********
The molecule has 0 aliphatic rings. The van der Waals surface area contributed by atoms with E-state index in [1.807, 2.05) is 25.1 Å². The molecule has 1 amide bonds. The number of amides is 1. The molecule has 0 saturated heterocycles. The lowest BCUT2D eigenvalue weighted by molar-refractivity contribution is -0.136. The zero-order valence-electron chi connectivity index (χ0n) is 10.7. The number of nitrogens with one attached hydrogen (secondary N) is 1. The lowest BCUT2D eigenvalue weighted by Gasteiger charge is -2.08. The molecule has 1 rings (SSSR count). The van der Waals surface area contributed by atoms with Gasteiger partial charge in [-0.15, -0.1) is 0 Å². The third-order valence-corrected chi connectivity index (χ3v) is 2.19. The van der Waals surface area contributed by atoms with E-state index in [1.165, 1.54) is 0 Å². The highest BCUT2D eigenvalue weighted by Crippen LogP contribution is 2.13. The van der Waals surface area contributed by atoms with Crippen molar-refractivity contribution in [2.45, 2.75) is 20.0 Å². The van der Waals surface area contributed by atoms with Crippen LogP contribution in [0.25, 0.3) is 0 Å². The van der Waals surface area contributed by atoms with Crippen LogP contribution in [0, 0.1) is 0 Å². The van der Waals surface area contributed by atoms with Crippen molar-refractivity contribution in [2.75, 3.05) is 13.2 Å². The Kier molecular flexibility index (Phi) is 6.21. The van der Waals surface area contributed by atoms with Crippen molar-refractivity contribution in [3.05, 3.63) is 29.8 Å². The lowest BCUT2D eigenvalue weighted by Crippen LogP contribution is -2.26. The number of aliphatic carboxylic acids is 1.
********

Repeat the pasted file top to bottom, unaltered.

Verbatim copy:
The molecule has 0 aliphatic rings. The van der Waals surface area contributed by atoms with E-state index in [1.807, 2.05) is 25.1 Å². The molecule has 1 amide bonds. The number of amides is 1. The molecule has 0 saturated heterocycles. The lowest BCUT2D eigenvalue weighted by molar-refractivity contribution is -0.136. The zero-order valence-electron chi connectivity index (χ0n) is 10.7. The number of nitrogens with one attached hydrogen (secondary N) is 1. The lowest BCUT2D eigenvalue weighted by Gasteiger charge is -2.08. The molecule has 1 rings (SSSR count). The van der Waals surface area contributed by atoms with Gasteiger partial charge in [-0.15, -0.1) is 0 Å². The third-order valence-corrected chi connectivity index (χ3v) is 2.19. The van der Waals surface area contributed by atoms with E-state index in [1.165, 1.54) is 0 Å². The highest BCUT2D eigenvalue weighted by Crippen LogP contribution is 2.13. The van der Waals surface area contributed by atoms with Crippen molar-refractivity contribution in [2.45, 2.75) is 20.0 Å². The van der Waals surface area contributed by atoms with Crippen LogP contribution in [0.25, 0.3) is 0 Å². The van der Waals surface area contributed by atoms with Crippen LogP contribution in [0, 0.1) is 0 Å². The van der Waals surface area contributed by atoms with Crippen molar-refractivity contribution in [2.75, 3.05) is 13.2 Å². The Kier molecular flexibility index (Phi) is 6.21. The van der Waals surface area contributed by atoms with Crippen molar-refractivity contribution in [3.05, 3.63) is 29.8 Å². The lowest BCUT2D eigenvalue weighted by Crippen LogP contribution is -2.26. The number of aliphatic carboxylic acids is 1.